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Going shopping.

everybody wants a digital camera, but who knows which one to choose? We asked one of Florida's best--and busiest--photographers, Sarasota's Dick Dickinson, to help us with this daunting task.

First Dick made a checklist of critical factors. Then with the help of salesman Joe Parisi (below) at Best Buy we chose a winner in four different price ranges.

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THE LIST

Simple or intuitive: Does the camera make sense? Can you use it without reading that complicated book? Picture quality: Does the picture maintain its integrity for your uses--i.e., e-mail or making a print? Does it lack "noise" (a digital term that means grainy or pixilated)? Battery: How long will the battery last before it needs to be charged? Are the batteries rechargeable? Delay: Is there an annoying delay between pressing the button and the camera taking the picture? Comfort: Does the camera feel too big, too small or just right in your hands? Lens: Is it a quality lens made by a known name--i.e. Ziess, Nikon, Cannon, Schneider? Is the lens wide enough or long enough for your needs? Memory card: What type of card does the camera use? Is it included in the price? How many images does it hold? How much are extra cards? Price: Can you find everything you want in your price range? If not, what will you sacrifice?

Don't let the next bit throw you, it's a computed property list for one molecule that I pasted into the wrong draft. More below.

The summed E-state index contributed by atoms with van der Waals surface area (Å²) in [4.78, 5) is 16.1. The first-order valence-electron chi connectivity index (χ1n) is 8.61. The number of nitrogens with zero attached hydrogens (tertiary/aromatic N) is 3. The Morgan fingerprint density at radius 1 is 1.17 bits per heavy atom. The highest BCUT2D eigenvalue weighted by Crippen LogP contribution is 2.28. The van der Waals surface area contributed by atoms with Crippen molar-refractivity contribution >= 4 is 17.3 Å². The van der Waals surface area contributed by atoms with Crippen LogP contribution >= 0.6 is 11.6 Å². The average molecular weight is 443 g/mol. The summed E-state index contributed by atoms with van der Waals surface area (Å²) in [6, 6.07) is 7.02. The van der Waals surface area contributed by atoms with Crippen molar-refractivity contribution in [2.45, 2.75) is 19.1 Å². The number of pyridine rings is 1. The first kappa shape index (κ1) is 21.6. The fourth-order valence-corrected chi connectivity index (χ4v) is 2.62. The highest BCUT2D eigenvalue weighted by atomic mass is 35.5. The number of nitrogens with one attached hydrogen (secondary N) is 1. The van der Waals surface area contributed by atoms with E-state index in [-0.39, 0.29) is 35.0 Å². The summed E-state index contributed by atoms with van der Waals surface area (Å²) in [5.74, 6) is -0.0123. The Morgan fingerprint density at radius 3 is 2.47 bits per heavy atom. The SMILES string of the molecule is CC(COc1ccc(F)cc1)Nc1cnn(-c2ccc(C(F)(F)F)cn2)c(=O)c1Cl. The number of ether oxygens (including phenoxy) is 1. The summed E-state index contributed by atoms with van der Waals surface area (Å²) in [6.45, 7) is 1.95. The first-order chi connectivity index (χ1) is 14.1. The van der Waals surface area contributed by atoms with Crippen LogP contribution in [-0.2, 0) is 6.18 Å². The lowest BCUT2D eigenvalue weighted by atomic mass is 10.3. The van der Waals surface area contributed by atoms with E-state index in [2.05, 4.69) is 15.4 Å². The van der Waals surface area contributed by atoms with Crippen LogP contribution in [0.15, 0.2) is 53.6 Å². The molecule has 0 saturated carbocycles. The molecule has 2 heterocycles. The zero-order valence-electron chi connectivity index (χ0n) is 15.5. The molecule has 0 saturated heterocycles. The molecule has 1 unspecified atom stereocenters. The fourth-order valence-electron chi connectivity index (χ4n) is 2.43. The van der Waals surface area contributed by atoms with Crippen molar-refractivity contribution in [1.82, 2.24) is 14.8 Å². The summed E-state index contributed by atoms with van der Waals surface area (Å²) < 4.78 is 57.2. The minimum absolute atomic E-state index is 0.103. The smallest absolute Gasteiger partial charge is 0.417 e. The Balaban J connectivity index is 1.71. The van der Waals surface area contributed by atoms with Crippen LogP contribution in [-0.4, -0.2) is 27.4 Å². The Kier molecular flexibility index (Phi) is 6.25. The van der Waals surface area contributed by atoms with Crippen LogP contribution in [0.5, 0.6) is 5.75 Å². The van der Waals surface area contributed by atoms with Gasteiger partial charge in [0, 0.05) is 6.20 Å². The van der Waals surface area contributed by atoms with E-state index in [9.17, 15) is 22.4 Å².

DICK'S PICKS

$250: The Kodak 6340 has 3.1 megapixels and a built-in 16 megabit memory card that allows you to take about 12 images. An add-on card costs between $49 and $220. The lens is high quality, with a range from 35mm to 110mm. This camera felt solid and compact, but has something of a digital delay.

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$400: The Cannon Power Shot S550 with five megapixels allows you to reproduce an 11 by 14 awesome quality print. Lens range is 40mm to 110mm. Also good in the price range: the Nikon Coolpix 4300. (Dick actually bought this one for his wife, real estate agent Linda, but had to buy a wide-angle attachment for an extra $150 for her needs in taking pictures of homes.)

$600: The Cannon G5 offers good contrast in the image. The LCD had multi-angles; the camera is compact and feels good to hold; and it has a hot shoe for an extra flash unit (an extra cost) that helps to get better quality flash photos.

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$1,000: The Cannon Rebel looks and feels like a single-lens refleck or SLR camera as compared to a point-and-shoot camera. It also uses an interchangeable Cannon lens, a big advantage. It comes with an 18mm to 55mm lens; to have a wider angle you'd need to purchase another lens. You also need to purchase a memory card--$49 to $220.

What kind of digital does Dick shoot with? A Fugi Finepix S2, priced at $1,900 for the camera body.

Joe knows: Our salesman recommends these helpful Web sites--Stevesdigicams.com and Tomshardware.com.
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Title Annotation:StreetTalk
Author:Baxter, Rebecca
Publication:Sarasota Magazine
Date:May 1, 2004
Words:495
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